Published: 22 February 2024| Version 1 | DOI: 10.17632/ttmychvvc7.1
Cecilia Siri,


Methylcellulose, a polymer derived from cellulose, is commonly used in the food industry as a binding and texturing agent. This study explores konjac glucomannan (KGM) as a clean-label alternative to methylcellulose in plant-based meat alternatives. Model plant-based burger patties (PBP) containing KGM were compared with commercial counterparts containing methylcellulose using texture and sensory analysis. We observed a significant increase in hardness and cohesiveness of PBP with added KGM, matching commercial texture levels under alkaline conditions. Microstructure analysis revealed the presence of micro-pores in the hardest PBP, suggesting a link between three-dimensional network formation and hardness. Alkaline conditions may favor the formation of the three-dimensional network through the deacetylation of KGM which facilitates interactions between KGM and other macromolecules of PBP. Finally, panelist evaluations of texture were strongly correlated with instrumental measurements. This study brings new knowledge to design meat analogue products with desirable texture properties using clean-label ingredients.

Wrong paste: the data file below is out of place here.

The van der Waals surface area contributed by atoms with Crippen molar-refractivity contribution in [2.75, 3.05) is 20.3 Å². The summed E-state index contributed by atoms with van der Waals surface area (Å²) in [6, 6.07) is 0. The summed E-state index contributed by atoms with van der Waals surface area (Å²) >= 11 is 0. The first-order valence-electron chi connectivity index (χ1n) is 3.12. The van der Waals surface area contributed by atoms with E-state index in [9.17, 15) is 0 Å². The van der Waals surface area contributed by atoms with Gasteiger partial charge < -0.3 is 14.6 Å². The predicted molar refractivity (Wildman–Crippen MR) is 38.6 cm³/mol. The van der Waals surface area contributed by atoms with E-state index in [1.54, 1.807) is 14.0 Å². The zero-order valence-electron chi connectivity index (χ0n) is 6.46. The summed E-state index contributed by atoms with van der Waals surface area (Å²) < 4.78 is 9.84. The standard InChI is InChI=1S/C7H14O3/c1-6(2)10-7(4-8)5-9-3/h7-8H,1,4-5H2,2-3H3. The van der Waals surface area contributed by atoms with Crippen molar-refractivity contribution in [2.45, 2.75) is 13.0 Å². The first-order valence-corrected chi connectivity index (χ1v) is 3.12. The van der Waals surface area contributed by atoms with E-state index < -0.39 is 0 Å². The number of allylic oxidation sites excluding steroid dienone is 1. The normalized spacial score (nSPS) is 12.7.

Texture Analysis


Migros Industry